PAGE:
Elected officials and evacuees alike breathed a sigh of relief Saturday afternoon, as the danger of a flash flood passed and people who live below Chute Lake were allowed to return home.
The evacuation order for 47 homes was rescinded about 24 hours after the Regional District of Okanagan-Similkameen issued it for residents in the Indian Rock area downhill from the problem.
At the south end of the lake is a concrete dam – also called a weir – designed to maintain a maximum depth in the lake. When too much water enters the lake, it spills over top of the dam, thereby maintaining the desired depth. Once over the dam, the water is supposed flow into a small creek then through four 90-centimetre culverts under the Elinor Lake Forest Service Road and into Chute Creek.
Due to heavy rains last week, however, a large volume of water topped the dam by as much as 60 centimetres then overwhelmed the culverts and began building up behind the forestry road. Sinkholes emerged in the road Friday, and it was feared the road could give way and unleash a dangerous torrent of water down the slope with the potential to wipe out everything in its path.
Excavators were brought in to dig out the section of road over the culverts, and that relieved the water pressure in a controlled manner. A berm will be built on the road at either end of the break until a long-term fix can be devised.
“It’s made everyone comfortable that we can go ahead and let folks back into their homes,” said Karla Kozakevich, the RDOS director for Naramata.
She said Chute Lake has returned to its normal level and the dam is working as it’s intended to.
“It always has,” Kozakevich. “it’s just that there was so much more water than anticipated.”
Forty-seven homes were covered by the evacuation order and 21 people spent Friday night at a hotel in Penticton.
Evacuee Dave Davenport, who owns a home on Indian Rock Road, said he was entertaining company Friday afternoon when he was presented a copy of the evacuation order by search and rescue personnel. He’d already gotten wind of a possible evacuation, so the retired corporate lawyer was already packed and spent the night with his sister in Penticton.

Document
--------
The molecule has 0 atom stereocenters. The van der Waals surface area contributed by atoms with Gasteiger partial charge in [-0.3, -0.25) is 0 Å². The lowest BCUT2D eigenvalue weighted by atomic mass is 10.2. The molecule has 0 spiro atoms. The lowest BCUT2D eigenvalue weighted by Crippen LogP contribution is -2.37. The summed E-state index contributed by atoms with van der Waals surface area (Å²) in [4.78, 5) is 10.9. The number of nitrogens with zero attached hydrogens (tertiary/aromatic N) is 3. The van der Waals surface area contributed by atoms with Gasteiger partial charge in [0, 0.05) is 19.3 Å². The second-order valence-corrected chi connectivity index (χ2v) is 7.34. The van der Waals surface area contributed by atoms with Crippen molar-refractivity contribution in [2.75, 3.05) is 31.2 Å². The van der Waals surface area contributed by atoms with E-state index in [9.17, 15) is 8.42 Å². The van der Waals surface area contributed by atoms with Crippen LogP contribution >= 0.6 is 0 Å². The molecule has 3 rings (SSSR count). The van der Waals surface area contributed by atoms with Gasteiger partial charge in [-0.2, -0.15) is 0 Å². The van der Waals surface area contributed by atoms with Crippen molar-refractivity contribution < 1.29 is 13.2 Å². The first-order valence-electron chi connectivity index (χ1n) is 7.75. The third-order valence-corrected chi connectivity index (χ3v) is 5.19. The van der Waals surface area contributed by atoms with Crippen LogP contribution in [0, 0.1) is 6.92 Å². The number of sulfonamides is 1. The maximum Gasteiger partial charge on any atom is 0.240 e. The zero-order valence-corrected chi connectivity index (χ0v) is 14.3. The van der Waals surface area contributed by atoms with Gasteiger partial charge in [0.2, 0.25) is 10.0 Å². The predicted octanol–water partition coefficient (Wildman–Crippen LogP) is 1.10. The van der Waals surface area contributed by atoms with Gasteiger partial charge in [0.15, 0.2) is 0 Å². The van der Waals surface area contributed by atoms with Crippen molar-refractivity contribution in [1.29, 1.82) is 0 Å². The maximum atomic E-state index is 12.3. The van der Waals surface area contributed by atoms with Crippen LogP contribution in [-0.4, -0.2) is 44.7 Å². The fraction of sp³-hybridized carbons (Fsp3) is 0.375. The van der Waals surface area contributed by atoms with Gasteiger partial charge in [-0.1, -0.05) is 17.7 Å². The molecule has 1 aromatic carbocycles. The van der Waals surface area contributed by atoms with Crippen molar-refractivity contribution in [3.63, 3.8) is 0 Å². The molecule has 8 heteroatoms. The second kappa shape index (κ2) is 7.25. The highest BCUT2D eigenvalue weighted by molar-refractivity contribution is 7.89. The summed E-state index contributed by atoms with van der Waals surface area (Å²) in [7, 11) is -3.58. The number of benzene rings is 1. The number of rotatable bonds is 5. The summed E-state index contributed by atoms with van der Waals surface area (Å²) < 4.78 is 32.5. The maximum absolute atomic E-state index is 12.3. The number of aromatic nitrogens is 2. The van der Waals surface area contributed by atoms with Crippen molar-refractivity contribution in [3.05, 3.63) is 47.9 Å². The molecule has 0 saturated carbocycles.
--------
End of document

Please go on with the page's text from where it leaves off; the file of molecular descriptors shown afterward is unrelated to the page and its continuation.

“The evacuation was extremely, and pleasantly, well-organized,” Davenport said.
Despite the seriousness of the situation, he didn’t fear for his home or his property.
“The road that they were talking about giving way is 20 miles up the mountain, and that water has got a long way to go,” Davenport said. “I think the problem they had is they didn’t know where the hell the water was going to go.”
RDOS chairman Dan Ashton said memories of the Testlinden Dam collapse and subsequent mudslide near Oliver in 2010, which destroyed five homes, were fresh in officials’ minds, so they exercised extreme caution to prevent a repeat.
Ashton also speculated that the 2003 Okanagan Mountain Park fire may be partly to blame for the surge of water into Chute Lake, because it burned away much of the vegetation that would normally sop up torrential rain and meltwater.
Kozakevich, who’s only been in office five months, praised the work of the RDOS and Ministry of Forests, Lands and Natural Resource Operations staff members who remedied the problem at Chute Lake and took care of the evacuees.
“As a new director, you want to help and you feel helpless at times, but you quickly learn how great everyone is and you quickly put your confidence in them,” she said.
The Chute Lake dam is privately owned by wine giant Mark Anthony Properties and was last inspected in 2011, according to Vivian Thomas, a spokesperson for the B.C. Ministry of of Forests, Lands and Natural Resources Operation.